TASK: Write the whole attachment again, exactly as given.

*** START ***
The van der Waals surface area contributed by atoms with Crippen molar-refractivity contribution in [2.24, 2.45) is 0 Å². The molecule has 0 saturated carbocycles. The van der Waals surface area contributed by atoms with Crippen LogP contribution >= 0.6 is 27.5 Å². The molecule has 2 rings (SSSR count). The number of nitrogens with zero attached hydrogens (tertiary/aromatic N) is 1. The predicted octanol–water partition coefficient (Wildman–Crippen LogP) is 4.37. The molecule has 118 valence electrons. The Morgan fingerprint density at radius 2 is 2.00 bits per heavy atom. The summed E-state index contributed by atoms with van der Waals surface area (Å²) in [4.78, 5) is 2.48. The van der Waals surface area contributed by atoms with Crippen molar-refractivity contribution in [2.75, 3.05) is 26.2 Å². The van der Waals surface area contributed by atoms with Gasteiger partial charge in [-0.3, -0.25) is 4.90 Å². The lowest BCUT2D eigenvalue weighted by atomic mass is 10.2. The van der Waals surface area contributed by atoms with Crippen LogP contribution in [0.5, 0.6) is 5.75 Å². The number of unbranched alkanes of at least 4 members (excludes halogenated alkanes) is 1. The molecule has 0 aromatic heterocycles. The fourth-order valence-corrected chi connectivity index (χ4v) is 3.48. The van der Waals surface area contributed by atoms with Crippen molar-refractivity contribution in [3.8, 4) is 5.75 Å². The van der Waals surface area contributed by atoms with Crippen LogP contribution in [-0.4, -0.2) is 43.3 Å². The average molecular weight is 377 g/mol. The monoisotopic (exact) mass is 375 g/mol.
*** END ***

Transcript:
The van der Waals surface area contributed by atoms with Crippen molar-refractivity contribution in [2.24, 2.45) is 0 Å². The molecule has 0 saturated carbocycles. The van der Waals surface area contributed by atoms with Crippen LogP contribution >= 0.6 is 27.5 Å². The molecule has 2 rings (SSSR count). The number of nitrogens with zero attached hydrogens (tertiary/aromatic N) is 1. The predicted octanol–water partition coefficient (Wildman–Crippen LogP) is 4.37. The molecule has 118 valence electrons. The Morgan fingerprint density at radius 2 is 2.00 bits per heavy atom. The summed E-state index contributed by atoms with van der Waals surface area (Å²) in [4.78, 5) is 2.48. The van der Waals surface area contributed by atoms with Crippen molar-refractivity contribution in [2.75, 3.05) is 26.2 Å². The van der Waals surface area contributed by atoms with Gasteiger partial charge in [-0.3, -0.25) is 4.90 Å². The lowest BCUT2D eigenvalue weighted by atomic mass is 10.2. The van der Waals surface area contributed by atoms with Crippen LogP contribution in [0.5, 0.6) is 5.75 Å². The number of unbranched alkanes of at least 4 members (excludes halogenated alkanes) is 1. The molecule has 0 aromatic heterocycles. The fourth-order valence-corrected chi connectivity index (χ4v) is 3.48. The van der Waals surface area contributed by atoms with Crippen molar-refractivity contribution in [3.8, 4) is 5.75 Å². The van der Waals surface area contributed by atoms with Crippen LogP contribution in [-0.4, -0.2) is 43.3 Å². The average molecular weight is 377 g/mol. The monoisotopic (exact) mass is 375 g/mol.